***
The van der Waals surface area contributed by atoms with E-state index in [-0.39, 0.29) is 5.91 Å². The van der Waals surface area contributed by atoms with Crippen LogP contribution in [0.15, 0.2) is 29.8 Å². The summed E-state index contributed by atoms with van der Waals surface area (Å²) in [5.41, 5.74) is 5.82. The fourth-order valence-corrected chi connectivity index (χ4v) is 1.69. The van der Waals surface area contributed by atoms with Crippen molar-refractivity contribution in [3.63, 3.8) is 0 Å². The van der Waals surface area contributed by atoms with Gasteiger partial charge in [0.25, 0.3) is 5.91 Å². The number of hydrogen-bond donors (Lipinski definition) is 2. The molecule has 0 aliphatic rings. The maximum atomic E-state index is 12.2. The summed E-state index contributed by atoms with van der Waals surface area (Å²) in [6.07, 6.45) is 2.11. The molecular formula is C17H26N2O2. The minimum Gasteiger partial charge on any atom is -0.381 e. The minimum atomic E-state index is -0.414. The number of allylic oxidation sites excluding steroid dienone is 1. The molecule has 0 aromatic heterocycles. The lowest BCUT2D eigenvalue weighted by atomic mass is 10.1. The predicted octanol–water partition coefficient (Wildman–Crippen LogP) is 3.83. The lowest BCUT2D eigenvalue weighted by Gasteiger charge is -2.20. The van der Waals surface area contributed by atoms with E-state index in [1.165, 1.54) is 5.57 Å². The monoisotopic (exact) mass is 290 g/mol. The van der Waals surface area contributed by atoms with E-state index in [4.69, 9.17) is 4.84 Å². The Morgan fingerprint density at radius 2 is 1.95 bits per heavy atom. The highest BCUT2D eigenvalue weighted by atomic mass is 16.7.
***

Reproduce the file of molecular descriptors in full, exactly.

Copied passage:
The van der Waals surface area contributed by atoms with E-state index in [-0.39, 0.29) is 5.91 Å². The van der Waals surface area contributed by atoms with Crippen LogP contribution in [0.15, 0.2) is 29.8 Å². The summed E-state index contributed by atoms with van der Waals surface area (Å²) in [5.41, 5.74) is 5.82. The fourth-order valence-corrected chi connectivity index (χ4v) is 1.69. The van der Waals surface area contributed by atoms with Crippen molar-refractivity contribution in [3.63, 3.8) is 0 Å². The van der Waals surface area contributed by atoms with Gasteiger partial charge in [0.25, 0.3) is 5.91 Å². The number of hydrogen-bond donors (Lipinski definition) is 2. The molecule has 0 aliphatic rings. The maximum atomic E-state index is 12.2. The summed E-state index contributed by atoms with van der Waals surface area (Å²) in [6.07, 6.45) is 2.11. The molecular formula is C17H26N2O2. The minimum Gasteiger partial charge on any atom is -0.381 e. The minimum atomic E-state index is -0.414. The number of allylic oxidation sites excluding steroid dienone is 1. The molecule has 0 aromatic heterocycles. The lowest BCUT2D eigenvalue weighted by atomic mass is 10.1. The predicted octanol–water partition coefficient (Wildman–Crippen LogP) is 3.83. The lowest BCUT2D eigenvalue weighted by Gasteiger charge is -2.20. The van der Waals surface area contributed by atoms with E-state index in [1.165, 1.54) is 5.57 Å². The monoisotopic (exact) mass is 290 g/mol. The van der Waals surface area contributed by atoms with E-state index in [4.69, 9.17) is 4.84 Å². The Morgan fingerprint density at radius 2 is 1.95 bits per heavy atom. The highest BCUT2D eigenvalue weighted by atomic mass is 16.7.